HP today announced that multiple notebook models would soon have the option of embedded 3G cellular Internet access from Sprint, allowing the devices to connect to Sprint's EVDO Revision A network at several hundred kilobits per second without a separate network adapter consuming a card slot or USB port. The upgrade will affect models as small as HP's Compaq 2710p convertible tablet (pictured) and should scale up to the 14-inch Compaq 6510b, the 15.4-inch 6910p, as well as the Compaq 8510p and 8510w desktop replacements at 15.4 and 17 inches respectively.
Dell has announced a pact with the office supply chain Staples, which will soon carry its hardware, the company says. As of November 11th, Staples will begin carrying Dell desktop and notebook PCs, as well as various monitors and printers, along with associated ink and toner. Available at launch will be the Inspiron 1721 and 1521 notebooks, the desktop Inspiron 530, and two widescreen LCDs, in 19- and 22-inch sizes. Printers will include the 1320c laser model plus 948 and 926 inkjets.
While Dell already has an extensive retail presence, this has not typically been felt outside of dedicated electronics shops; its biggest push this year has been into Wal-Mart and Sam's Club stores, which share the same owner.
AT&T is joining in the series of lawsuits against Vonage, according to a newly published government filing. The voice-over-Internet provider is now known to have been sued by AT&T on October 17th regarding a patent for connecting a traditional phone to an Internet service; the complaint follows two years of unsuccessful negotiations with Vonage to license the patent, AT&T says. Vonage chief counsel Sharon O'Leary vowed that her company would continue to work for an "amicable" negotiated solution and avoid a court battle.
Korea's Samsung has unveiled a new, prototype LCD panel which should be one of the thinnest in the world, the company claims. Premiering at the FPD International expo this week will be a 40-inch screen that is only 0.39 inches thick, approximately the same dimensions as many 10- to 20-inch desktop monitors. The bezel has also been reduced to 0.58 inches instead of a normal 1.2, making the screen more closely resemble a mounted painting instead of a TV. Color reproduction covers 92 percent of the NTSC spectrum, while its brightness is aided by an LED backlight, still keeping power consumption under 90W. No timeframe for a commercial TV has been set out.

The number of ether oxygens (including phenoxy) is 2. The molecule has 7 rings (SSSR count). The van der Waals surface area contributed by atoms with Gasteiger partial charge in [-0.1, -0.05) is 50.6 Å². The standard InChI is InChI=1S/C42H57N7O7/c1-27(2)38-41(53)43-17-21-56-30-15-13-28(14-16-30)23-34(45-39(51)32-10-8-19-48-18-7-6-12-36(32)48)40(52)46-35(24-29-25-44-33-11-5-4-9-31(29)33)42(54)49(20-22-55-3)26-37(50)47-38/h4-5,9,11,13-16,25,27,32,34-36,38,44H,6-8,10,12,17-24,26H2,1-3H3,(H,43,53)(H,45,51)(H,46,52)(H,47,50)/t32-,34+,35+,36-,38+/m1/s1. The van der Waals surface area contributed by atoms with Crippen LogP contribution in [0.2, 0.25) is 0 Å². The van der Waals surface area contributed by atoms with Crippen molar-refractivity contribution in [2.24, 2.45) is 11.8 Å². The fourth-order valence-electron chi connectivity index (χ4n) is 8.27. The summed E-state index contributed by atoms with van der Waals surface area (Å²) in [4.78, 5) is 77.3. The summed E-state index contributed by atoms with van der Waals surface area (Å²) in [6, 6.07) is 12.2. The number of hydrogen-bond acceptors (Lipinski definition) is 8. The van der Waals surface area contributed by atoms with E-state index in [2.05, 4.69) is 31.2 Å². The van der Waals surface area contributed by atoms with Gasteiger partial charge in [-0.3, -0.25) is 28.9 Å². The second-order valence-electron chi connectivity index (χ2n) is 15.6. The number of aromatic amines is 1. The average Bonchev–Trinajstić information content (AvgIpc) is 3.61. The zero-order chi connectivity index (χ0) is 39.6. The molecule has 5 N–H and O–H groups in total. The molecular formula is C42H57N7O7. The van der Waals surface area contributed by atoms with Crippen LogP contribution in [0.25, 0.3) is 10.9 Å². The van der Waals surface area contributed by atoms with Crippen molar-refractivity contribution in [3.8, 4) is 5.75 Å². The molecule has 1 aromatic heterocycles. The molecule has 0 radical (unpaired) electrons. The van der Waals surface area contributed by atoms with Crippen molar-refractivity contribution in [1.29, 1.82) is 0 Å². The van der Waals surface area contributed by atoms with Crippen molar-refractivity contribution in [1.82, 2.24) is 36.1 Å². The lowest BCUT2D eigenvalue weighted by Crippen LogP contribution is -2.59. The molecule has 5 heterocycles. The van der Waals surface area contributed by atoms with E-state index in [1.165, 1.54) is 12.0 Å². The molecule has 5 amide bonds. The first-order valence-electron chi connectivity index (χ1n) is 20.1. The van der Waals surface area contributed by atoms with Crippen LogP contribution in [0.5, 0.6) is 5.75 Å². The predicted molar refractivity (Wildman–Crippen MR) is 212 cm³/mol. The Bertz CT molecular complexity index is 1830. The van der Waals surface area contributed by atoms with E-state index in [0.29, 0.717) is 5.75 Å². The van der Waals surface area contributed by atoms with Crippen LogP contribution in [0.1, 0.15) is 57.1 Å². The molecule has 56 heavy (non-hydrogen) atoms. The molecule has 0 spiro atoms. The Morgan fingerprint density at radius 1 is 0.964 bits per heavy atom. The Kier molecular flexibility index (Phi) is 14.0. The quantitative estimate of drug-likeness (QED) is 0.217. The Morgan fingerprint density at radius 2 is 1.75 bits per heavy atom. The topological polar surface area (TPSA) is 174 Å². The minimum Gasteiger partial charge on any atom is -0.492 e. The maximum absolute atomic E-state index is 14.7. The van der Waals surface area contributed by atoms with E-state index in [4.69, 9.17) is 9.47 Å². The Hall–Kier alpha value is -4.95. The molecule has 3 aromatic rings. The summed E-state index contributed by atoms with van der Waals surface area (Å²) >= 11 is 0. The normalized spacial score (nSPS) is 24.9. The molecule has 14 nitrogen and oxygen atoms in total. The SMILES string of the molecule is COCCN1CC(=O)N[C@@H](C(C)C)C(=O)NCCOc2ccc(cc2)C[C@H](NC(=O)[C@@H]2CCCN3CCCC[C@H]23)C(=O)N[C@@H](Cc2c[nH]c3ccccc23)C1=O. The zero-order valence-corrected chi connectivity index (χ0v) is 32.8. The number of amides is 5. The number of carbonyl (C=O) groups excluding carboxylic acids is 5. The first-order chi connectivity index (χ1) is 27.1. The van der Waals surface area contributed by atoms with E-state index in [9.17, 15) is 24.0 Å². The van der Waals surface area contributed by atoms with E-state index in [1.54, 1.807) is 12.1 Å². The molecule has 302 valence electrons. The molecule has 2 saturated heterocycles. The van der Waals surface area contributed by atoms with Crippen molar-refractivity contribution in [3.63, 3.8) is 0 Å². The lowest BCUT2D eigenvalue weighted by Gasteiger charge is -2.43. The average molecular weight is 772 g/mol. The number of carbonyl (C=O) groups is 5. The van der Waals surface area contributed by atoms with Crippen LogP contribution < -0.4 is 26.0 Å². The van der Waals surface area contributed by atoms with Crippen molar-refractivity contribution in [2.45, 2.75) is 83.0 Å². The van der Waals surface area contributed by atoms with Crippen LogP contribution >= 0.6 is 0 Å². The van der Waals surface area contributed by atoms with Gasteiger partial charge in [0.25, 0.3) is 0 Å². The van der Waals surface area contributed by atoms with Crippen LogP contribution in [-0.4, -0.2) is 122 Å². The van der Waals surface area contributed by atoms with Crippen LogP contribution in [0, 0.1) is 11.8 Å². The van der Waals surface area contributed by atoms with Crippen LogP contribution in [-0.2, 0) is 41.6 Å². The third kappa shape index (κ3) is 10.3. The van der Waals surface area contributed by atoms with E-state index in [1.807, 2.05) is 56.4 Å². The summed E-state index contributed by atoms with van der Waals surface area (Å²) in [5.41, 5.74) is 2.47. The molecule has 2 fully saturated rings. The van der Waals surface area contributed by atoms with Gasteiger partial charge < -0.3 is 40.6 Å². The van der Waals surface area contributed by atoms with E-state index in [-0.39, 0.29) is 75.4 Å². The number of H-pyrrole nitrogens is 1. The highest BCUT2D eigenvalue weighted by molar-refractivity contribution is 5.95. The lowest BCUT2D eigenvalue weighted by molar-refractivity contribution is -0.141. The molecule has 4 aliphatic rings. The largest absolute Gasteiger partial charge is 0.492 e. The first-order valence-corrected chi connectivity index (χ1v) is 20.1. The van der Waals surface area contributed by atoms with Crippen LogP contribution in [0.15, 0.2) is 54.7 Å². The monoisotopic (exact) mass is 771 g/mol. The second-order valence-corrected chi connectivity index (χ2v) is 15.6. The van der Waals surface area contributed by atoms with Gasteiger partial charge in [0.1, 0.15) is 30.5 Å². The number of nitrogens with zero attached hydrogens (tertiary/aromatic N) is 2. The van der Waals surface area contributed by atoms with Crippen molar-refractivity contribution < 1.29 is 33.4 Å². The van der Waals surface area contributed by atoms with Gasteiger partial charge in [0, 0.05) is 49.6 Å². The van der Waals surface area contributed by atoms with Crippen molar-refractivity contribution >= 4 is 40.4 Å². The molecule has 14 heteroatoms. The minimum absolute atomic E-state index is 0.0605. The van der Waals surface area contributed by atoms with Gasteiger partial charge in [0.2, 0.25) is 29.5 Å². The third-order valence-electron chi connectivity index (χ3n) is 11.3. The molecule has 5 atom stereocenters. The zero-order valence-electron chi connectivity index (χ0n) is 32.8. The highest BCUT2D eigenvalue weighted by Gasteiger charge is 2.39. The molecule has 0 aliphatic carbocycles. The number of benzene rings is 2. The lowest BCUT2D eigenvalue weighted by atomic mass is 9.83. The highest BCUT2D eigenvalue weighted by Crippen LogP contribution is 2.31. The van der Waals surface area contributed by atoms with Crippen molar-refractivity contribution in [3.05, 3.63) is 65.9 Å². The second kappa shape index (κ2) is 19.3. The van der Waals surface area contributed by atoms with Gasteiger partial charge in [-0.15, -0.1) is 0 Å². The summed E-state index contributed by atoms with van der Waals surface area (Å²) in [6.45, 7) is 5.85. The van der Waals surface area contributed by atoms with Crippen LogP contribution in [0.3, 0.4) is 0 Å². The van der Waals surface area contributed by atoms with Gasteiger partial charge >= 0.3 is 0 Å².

LG has announced the imminent launch of the 32PC5RV, its latest plasma TV. The set is distinguished by its 32-inch size, which LG claims will make it the smallest plasma TV in the world; by contrast, most sets with the technology measure at least 37 inches, and are frequently closer to 50, making them too expensive for the average person. LCDs and CRTs have no such limitations.
The company is releasing minimal details on the set other than the fact that it uses 16:9 widescreen, and its response time is 0.001ms, which should allow fast response in action scenes. HDMI and component inputs are available, and SIMPLINK technology should allow control of multiple devices through one remote. The 32PC5RV should availble in Brazil by the end of the month, with releases in North America, Europe and elsewhere coming in November.
Hitachi on Monday morning turned its attention to the environment and released the Deskstar P7K500, a new range of desktop hard drives focused on conserving power. The design is made for environmentally conscious hobbyists and computer designers and uses smarter power management to tangibly improve the active and idling power consumption. Active power use drops to as little as 6.4 watts for a single-platter drive and 8.2 watts for a two-platter model; when a drive is inactive, power use drops to as little as 3.6 watts, Hitachi says. The drop amounts to as much as a 59 percent reduction versus a typical desktop drive and can result in either more available power for other components in a system or else lower overall power use.